Tough love sparks offseason of change for Burleson

January 29th, 2024

This story was excerpted from John Denton’s Cardinals Beat newsletter. To read the full newsletter, click here. And subscribe to get it regularly in your inbox.

Cardinals outfielder/first baseman/DH Alec Burleson didn’t need the club to sign veteran first baseman/DH Matt Carpenter earlier this month to motivate him for the season ahead. No, Burleson’s motivation came months earlier, and it stemmed largely from a very real and raw conversation with Cardinals coaches where they hit him square in the gut with some tough love.

“Just being told that I need to be better in the outfield and that they aren’t comfortable playing me in the outfield -- I took it personal,” said Burleson, who will head to Spring Training in a couple of weeks to likely battle for one of the spots on the team’s 26-player Opening Day roster. “That’s the one that sticks out to me -- that I need to play better defense and I agree. I took it personal in a good sense.

“Just coming up and being one of the best players and then being told, ‘You’re not good enough!’ You take it personal, right? Not in a bad way. You’re like, ‘OK, I agree with you and it’s going to be better.’ That’s all I want is honesty and no beating around the bush. … That’s the way I like it and that’s the way I like to go about things.”

Burleson, 25, went about things differently this offseason by working with a nutritionist to rework his diet and rework how his body moves around the outfield. Predominantly a star hitter when he played collegiately at East Carolina, the Cardinals experimented with the 6-foot-2, 212-pound Burleson more in the outfield the past two seasons in an effort to get his impressive bat-to-ball skills in the lineup more.

Ultimately, his struggles in the field -- and his tough luck at the plate -- limited Burleson’s chances as his first full season wore on. His frustration-filled 2023 ended early when he fractured his left thumb while sliding head-first into third base. Not long after that injury and as he started reflecting on how he could be better in the future, Burleson met with manager Oliver Marmol, former bench coach Joe McEwing and outfield coach Willie McGee, and he was told that his fate with the club would likely revolve around him becoming more mobile and reliable in the outfield.

It was quite the shot to the ego for a player who won the International League batting title in Triple-A in 2022 with a .331 average, and someone who always thought he’d be able to ride his bat to success in the big leagues. That no-holds-barred talk kick-started an offseason in which Burleson changed his diet, dropped 12 pounds and drilled so much in the outfield that he feels much more comfortable out there.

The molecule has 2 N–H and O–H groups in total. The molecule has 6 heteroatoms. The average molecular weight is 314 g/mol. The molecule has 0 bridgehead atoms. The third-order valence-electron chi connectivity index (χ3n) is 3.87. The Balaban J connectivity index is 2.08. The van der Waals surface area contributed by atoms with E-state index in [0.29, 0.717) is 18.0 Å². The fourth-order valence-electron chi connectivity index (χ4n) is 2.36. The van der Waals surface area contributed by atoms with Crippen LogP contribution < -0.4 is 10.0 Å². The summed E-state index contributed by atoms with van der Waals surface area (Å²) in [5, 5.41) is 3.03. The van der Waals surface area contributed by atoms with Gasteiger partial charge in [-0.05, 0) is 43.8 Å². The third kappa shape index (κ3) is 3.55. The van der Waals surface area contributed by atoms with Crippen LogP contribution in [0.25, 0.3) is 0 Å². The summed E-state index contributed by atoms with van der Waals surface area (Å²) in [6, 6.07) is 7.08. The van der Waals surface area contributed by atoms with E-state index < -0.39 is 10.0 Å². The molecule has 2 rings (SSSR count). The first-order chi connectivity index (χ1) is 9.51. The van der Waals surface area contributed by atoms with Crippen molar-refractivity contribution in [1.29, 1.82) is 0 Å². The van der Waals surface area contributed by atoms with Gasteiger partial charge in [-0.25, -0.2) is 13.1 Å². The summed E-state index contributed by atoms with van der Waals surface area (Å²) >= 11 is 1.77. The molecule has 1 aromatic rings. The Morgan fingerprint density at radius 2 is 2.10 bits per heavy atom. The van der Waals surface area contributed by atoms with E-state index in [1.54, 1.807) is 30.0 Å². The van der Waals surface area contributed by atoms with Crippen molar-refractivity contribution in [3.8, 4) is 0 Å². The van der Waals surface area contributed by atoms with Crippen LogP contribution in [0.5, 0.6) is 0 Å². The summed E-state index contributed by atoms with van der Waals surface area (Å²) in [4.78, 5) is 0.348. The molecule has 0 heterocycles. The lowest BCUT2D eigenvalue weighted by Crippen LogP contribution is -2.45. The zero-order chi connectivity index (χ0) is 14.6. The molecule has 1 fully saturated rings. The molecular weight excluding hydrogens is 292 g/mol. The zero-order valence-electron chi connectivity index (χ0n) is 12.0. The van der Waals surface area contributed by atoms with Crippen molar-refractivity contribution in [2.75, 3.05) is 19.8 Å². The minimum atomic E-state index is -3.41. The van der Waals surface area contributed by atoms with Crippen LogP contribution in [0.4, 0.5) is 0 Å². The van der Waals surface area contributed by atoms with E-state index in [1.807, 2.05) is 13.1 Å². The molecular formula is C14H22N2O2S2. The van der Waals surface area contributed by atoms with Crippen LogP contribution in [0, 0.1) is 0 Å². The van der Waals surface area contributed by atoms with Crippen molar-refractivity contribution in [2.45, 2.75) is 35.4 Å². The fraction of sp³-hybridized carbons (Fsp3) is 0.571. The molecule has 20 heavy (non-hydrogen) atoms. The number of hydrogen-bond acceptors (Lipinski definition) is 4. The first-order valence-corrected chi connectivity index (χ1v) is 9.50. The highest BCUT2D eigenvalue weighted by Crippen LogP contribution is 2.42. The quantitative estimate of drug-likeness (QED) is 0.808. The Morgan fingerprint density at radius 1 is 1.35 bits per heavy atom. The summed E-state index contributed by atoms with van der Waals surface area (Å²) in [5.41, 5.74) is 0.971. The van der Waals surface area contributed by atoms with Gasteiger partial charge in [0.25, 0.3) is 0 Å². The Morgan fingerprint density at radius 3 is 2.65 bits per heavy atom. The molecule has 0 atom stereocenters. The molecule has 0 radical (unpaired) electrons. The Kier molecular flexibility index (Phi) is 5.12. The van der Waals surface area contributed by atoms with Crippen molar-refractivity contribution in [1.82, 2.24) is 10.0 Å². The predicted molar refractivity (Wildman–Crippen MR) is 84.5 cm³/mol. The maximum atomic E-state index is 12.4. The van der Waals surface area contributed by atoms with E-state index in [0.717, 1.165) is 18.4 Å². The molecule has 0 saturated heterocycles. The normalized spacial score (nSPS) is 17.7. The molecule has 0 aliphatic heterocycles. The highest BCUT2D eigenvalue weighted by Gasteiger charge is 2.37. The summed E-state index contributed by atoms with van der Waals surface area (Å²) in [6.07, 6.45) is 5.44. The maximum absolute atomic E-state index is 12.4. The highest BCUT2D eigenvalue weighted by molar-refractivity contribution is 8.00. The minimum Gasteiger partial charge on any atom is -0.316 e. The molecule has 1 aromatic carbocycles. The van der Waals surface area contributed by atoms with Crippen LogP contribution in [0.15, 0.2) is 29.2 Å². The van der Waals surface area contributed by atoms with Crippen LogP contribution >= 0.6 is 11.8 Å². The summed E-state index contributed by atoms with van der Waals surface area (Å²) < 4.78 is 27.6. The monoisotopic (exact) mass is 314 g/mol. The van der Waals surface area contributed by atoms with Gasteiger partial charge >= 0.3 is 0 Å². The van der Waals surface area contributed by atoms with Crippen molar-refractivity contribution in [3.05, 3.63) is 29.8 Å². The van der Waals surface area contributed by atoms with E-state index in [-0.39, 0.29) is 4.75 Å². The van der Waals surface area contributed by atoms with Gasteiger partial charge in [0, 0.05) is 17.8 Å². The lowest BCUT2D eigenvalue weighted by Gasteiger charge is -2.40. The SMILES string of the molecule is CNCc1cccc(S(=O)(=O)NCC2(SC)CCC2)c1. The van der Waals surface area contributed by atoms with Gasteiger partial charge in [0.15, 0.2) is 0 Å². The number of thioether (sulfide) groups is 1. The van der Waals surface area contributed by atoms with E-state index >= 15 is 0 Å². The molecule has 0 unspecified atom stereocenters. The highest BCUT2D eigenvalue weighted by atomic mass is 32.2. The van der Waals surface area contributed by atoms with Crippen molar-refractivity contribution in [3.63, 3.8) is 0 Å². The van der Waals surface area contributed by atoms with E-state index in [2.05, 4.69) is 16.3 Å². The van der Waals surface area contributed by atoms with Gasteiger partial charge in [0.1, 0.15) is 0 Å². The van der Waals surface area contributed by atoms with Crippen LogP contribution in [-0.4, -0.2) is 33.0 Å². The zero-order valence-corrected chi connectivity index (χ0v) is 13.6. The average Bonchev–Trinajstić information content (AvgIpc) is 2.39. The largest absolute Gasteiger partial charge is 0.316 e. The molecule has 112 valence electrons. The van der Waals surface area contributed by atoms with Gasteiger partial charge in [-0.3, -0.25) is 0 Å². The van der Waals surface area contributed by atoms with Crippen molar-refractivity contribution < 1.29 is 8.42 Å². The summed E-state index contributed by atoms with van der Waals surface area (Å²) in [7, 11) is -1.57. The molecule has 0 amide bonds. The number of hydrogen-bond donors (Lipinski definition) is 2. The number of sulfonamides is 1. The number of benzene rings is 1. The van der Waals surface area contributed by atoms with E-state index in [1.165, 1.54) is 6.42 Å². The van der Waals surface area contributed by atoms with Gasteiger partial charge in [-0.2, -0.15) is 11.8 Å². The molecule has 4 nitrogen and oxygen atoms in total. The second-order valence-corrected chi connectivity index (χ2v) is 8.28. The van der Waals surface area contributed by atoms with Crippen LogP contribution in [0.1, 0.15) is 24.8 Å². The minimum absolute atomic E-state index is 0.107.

Like with the heart to heart with his coaches, Burleson didn’t beat around the bush when talking about where his focus has been.

“The body,” Burleson said bluntly. “Getting everything moving better … losing weight … getting faster -- I’m checking all those boxes. I’m ticking off a lot of things that I wanted to accomplish this offseason. It’s coming together.”

In addition to being a steadier fielder, Burleson is hopeful that his improved conditioning and body compensation will lead to some better luck at the plate. In 107 games in 2023, he hit .244 with eight home runs and 36 RBIs, but those numbers belied how well he swung the bat. Burleson’s expected batting average -- numbers calculated based on exit velocity, launch angle and, on certain types of batted balls, sprint speed -- was .277, 33 points higher than his actual average. Similarly, Burleson’s actual slugging percentage was 59 points lower than his expected slugging percentage. Factor in his low whiff rate (17.7 percent, 91st percentile in baseball) and low strikeout rate (13 percent, 95th percentile) and the Cardinals still see Burleson as a young player with a ton of potential now that his defense is improving.

“Competition is a good thing, and I love competition because it drives you to be better,” said Marmol, referring to several of his team’s young hopefuls pushing to improve.

Burleson is more motivated than ever to show the Cardinals he’s up for the competition and he can be counted on defensively. Lars Nootbaar, Tommy Edman and Jordan Walker are expected to be the starters come Opening Day, with Dylan Carlson being the primary backup. Burleson wants to show that he deserves reps in the outfield and at DH.

“They suggested that I needed to be more reliable in the outfield and I took it personally -- but not in a bad way,” Burleson said. “I’ve changed my body and changed a lot of things and I’m moving a lot better. So it’s important to get into the lineup and give myself a better opportunity to play every day.”